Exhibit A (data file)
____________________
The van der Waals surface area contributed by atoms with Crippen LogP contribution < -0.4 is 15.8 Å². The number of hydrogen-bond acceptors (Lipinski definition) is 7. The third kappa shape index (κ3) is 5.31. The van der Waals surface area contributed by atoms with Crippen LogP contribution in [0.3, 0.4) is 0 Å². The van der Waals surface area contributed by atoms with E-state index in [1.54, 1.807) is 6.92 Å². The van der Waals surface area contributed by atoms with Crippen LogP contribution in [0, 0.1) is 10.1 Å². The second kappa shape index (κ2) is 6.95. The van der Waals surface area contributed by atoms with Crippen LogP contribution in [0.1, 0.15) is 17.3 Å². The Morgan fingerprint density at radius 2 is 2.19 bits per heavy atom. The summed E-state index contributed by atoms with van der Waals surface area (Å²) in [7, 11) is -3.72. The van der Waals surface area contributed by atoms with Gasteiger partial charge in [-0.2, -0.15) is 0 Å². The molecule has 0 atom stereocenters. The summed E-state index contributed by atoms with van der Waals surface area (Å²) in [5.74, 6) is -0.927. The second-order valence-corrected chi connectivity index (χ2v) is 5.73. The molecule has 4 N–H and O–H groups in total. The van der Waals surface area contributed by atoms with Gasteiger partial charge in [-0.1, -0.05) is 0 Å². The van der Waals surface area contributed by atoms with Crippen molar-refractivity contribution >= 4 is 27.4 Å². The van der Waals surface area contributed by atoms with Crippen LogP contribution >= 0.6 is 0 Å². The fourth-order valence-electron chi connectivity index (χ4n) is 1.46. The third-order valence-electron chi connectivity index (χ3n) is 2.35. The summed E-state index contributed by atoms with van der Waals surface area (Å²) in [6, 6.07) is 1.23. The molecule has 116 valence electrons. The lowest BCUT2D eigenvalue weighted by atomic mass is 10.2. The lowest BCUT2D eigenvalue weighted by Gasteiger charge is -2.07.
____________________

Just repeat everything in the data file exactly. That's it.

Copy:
The van der Waals surface area contributed by atoms with Crippen LogP contribution < -0.4 is 15.8 Å². The number of hydrogen-bond acceptors (Lipinski definition) is 7. The third kappa shape index (κ3) is 5.31. The van der Waals surface area contributed by atoms with Crippen LogP contribution in [0.3, 0.4) is 0 Å². The van der Waals surface area contributed by atoms with E-state index in [1.54, 1.807) is 6.92 Å². The van der Waals surface area contributed by atoms with Crippen LogP contribution in [0, 0.1) is 10.1 Å². The second kappa shape index (κ2) is 6.95. The van der Waals surface area contributed by atoms with Crippen LogP contribution in [0.1, 0.15) is 17.3 Å². The Morgan fingerprint density at radius 2 is 2.19 bits per heavy atom. The summed E-state index contributed by atoms with van der Waals surface area (Å²) in [7, 11) is -3.72. The van der Waals surface area contributed by atoms with Gasteiger partial charge in [-0.2, -0.15) is 0 Å². The molecule has 0 atom stereocenters. The summed E-state index contributed by atoms with van der Waals surface area (Å²) in [5.74, 6) is -0.927. The second-order valence-corrected chi connectivity index (χ2v) is 5.73. The molecule has 4 N–H and O–H groups in total. The van der Waals surface area contributed by atoms with Gasteiger partial charge in [-0.1, -0.05) is 0 Å². The van der Waals surface area contributed by atoms with Crippen molar-refractivity contribution >= 4 is 27.4 Å². The van der Waals surface area contributed by atoms with Crippen LogP contribution >= 0.6 is 0 Å². The fourth-order valence-electron chi connectivity index (χ4n) is 1.46. The third-order valence-electron chi connectivity index (χ3n) is 2.35. The summed E-state index contributed by atoms with van der Waals surface area (Å²) in [6, 6.07) is 1.23. The molecule has 116 valence electrons. The lowest BCUT2D eigenvalue weighted by atomic mass is 10.2. The lowest BCUT2D eigenvalue weighted by Gasteiger charge is -2.07.